In order to solve a problem like this, you need to do the following in order:
1) decide if there are any special conditions likely to apply that would require special solution formats (that's what Mark M. is asking above, i.e. could the second plane run out the end of the cylinder before it runs out of the wall of the cylinder) -- a possibility, but generally you would just note that possibility, then solve the simpler case below
2) you would also assume that only one of the two identical wedges created by the two planes is what you need to solve
3) set up the simpler case as a multiple slicing problem. Here, the wedge is further sliceable with additional planes parallel to the axis of the cylinder. "Slice" it mentally into a set of such slices. Note that these slices "start" initially (for the first slice) at the diameter line of the cylinder and progressively move (on successive slices) to start further and further away from that diameter. Each slice runs from its start, all the way out to the edge of the cylinder.
4) Now, each thin slice as in (2) above has a specific shape -- a portion of the circle (area) external to its "beginning" secant chord. That slice has an area expressable as a function of the distance from the circle center to the center of the secant chord; obtain that from the general equation for the circle x^2 + y^2 = 9^2 [hence, from x = + or - (9^2-y^2)^0.5] by integrating from the secant chord outwards to the edge of the circle. You are therefore performing a secondary slice type on each of the first slices of (2); essentially, you are adding the lengths of each secant line = 2*(9^2-x^2)^0.5 (each secondary slice is an infinitesimally thick "piece" of secant chord line) as you progress from the start of the slice to the end of the slice. I'll let you obtain the proper form for this integration step!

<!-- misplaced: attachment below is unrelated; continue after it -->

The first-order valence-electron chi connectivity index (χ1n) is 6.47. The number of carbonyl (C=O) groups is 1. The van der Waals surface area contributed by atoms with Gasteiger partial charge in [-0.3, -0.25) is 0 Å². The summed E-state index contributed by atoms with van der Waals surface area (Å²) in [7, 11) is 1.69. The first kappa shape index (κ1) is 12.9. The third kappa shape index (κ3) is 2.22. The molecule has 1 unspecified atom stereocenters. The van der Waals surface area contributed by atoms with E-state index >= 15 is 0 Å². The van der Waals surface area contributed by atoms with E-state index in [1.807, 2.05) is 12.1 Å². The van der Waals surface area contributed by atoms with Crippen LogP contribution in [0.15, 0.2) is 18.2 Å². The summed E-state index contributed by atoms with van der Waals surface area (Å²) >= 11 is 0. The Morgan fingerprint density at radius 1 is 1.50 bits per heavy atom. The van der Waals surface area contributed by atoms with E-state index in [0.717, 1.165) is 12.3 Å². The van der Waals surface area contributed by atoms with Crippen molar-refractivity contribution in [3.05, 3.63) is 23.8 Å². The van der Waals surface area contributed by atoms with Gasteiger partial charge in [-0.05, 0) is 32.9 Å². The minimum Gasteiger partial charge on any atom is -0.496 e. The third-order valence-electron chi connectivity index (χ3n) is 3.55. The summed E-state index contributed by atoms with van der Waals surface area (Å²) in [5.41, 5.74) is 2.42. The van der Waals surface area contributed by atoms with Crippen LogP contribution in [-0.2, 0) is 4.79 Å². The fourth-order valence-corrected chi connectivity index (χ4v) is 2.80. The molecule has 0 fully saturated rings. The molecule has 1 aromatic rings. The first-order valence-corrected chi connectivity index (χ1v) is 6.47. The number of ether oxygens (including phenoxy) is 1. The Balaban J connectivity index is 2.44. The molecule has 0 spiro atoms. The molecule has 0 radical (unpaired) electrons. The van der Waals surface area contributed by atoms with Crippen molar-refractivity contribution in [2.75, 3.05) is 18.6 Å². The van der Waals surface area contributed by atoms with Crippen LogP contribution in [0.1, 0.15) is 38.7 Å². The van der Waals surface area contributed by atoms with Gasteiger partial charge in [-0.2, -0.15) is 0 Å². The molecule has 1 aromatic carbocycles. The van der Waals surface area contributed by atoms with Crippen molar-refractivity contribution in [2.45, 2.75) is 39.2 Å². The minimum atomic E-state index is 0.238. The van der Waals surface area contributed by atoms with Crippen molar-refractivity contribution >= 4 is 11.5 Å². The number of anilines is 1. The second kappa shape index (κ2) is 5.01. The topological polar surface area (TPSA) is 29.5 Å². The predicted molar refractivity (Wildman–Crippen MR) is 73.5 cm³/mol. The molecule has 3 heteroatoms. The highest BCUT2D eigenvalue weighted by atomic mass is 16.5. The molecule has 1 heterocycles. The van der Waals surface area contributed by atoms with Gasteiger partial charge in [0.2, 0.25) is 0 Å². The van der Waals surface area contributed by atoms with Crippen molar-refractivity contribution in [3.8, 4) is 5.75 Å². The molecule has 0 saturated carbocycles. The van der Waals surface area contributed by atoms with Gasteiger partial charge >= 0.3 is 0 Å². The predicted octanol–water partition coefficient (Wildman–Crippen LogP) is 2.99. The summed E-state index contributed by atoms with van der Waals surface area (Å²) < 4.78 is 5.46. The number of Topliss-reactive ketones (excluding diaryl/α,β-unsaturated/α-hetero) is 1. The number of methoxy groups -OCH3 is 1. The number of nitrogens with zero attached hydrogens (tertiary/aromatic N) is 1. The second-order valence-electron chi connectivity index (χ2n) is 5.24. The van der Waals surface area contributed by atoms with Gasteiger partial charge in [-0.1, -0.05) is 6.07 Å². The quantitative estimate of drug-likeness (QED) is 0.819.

5) You now have an expression for the area of the individual slices, in terms of where each starts (an integration in the x dimension only). Next, add these expressions up over the set in (2) -- i.e., integrate in the second dimension z, along the cylinder axis. The slices comprise a set with thickness (at the outer edge) of 9 inches, since the angle between the 2 bounding planes is 45 degrees.
6) If you've done your integrations correctly, you'll now have a double integration expression in only z, that you can apply over the appropriate range for your answer.
Let's review. For an integration of any volume, you need to slice it in two perpendicular dimensions, solve whichever first integration is easier to calculate or more intuitive to grasp, and then solve the second integration. If you have a problem that gives an expression only, check by throwing in some trial data and solve to see if your value(s) is reasonable. Since you have a numerical result here already, you might check to see if it is reasonably close to that of an approximately analogous volume, say, 1/4 the volume of a 9" long 9" diameter cylinder.